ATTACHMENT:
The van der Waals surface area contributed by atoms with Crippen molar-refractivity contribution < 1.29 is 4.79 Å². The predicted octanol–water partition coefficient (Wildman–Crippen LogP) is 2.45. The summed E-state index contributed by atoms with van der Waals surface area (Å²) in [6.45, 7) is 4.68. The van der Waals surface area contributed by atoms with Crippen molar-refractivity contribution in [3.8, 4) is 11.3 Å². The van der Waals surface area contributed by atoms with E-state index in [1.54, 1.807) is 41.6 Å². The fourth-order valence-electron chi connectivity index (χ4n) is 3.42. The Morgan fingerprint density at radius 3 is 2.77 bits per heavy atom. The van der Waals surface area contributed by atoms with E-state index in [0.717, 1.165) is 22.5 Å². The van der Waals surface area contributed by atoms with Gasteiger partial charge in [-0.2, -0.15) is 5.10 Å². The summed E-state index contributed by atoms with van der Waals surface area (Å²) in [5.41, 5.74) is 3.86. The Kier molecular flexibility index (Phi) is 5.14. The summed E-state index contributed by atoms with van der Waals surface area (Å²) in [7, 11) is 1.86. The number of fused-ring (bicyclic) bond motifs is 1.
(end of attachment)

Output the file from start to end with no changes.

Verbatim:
The van der Waals surface area contributed by atoms with Crippen molar-refractivity contribution < 1.29 is 4.79 Å². The predicted octanol–water partition coefficient (Wildman–Crippen LogP) is 2.45. The summed E-state index contributed by atoms with van der Waals surface area (Å²) in [6.45, 7) is 4.68. The van der Waals surface area contributed by atoms with Crippen molar-refractivity contribution in [3.8, 4) is 11.3 Å². The van der Waals surface area contributed by atoms with E-state index in [1.54, 1.807) is 41.6 Å². The fourth-order valence-electron chi connectivity index (χ4n) is 3.42. The Morgan fingerprint density at radius 3 is 2.77 bits per heavy atom. The van der Waals surface area contributed by atoms with E-state index in [0.717, 1.165) is 22.5 Å². The van der Waals surface area contributed by atoms with Gasteiger partial charge in [-0.2, -0.15) is 5.10 Å². The summed E-state index contributed by atoms with van der Waals surface area (Å²) in [5.41, 5.74) is 3.86. The Kier molecular flexibility index (Phi) is 5.14. The summed E-state index contributed by atoms with van der Waals surface area (Å²) in [7, 11) is 1.86. The number of fused-ring (bicyclic) bond motifs is 1.